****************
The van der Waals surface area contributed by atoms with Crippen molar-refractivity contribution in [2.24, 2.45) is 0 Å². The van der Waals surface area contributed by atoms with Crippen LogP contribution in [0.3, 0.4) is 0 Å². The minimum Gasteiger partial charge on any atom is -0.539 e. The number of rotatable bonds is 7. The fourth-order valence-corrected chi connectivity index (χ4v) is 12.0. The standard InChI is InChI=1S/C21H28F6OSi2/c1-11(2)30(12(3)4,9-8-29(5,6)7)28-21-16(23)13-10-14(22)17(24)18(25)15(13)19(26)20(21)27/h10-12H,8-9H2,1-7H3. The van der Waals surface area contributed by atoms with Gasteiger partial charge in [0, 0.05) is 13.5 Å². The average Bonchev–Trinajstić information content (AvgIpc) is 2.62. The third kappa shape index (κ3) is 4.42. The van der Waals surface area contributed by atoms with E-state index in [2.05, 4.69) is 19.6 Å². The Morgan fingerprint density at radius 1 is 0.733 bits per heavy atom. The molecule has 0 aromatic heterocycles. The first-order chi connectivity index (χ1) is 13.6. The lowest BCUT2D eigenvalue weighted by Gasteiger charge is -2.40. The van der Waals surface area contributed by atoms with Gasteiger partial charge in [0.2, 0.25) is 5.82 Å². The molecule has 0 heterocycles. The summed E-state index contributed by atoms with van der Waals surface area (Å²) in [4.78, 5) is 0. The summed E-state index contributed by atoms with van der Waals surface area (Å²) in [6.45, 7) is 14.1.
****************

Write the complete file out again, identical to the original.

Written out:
The van der Waals surface area contributed by atoms with Crippen molar-refractivity contribution in [2.24, 2.45) is 0 Å². The van der Waals surface area contributed by atoms with Crippen LogP contribution in [0.3, 0.4) is 0 Å². The minimum Gasteiger partial charge on any atom is -0.539 e. The number of rotatable bonds is 7. The fourth-order valence-corrected chi connectivity index (χ4v) is 12.0. The standard InChI is InChI=1S/C21H28F6OSi2/c1-11(2)30(12(3)4,9-8-29(5,6)7)28-21-16(23)13-10-14(22)17(24)18(25)15(13)19(26)20(21)27/h10-12H,8-9H2,1-7H3. The van der Waals surface area contributed by atoms with Gasteiger partial charge in [0, 0.05) is 13.5 Å². The average Bonchev–Trinajstić information content (AvgIpc) is 2.62. The third kappa shape index (κ3) is 4.42. The van der Waals surface area contributed by atoms with E-state index in [2.05, 4.69) is 19.6 Å². The Morgan fingerprint density at radius 1 is 0.733 bits per heavy atom. The molecule has 0 aromatic heterocycles. The first-order chi connectivity index (χ1) is 13.6. The lowest BCUT2D eigenvalue weighted by Gasteiger charge is -2.40. The van der Waals surface area contributed by atoms with Gasteiger partial charge in [0.2, 0.25) is 5.82 Å². The molecule has 0 heterocycles. The summed E-state index contributed by atoms with van der Waals surface area (Å²) in [4.78, 5) is 0. The summed E-state index contributed by atoms with van der Waals surface area (Å²) in [6.45, 7) is 14.1.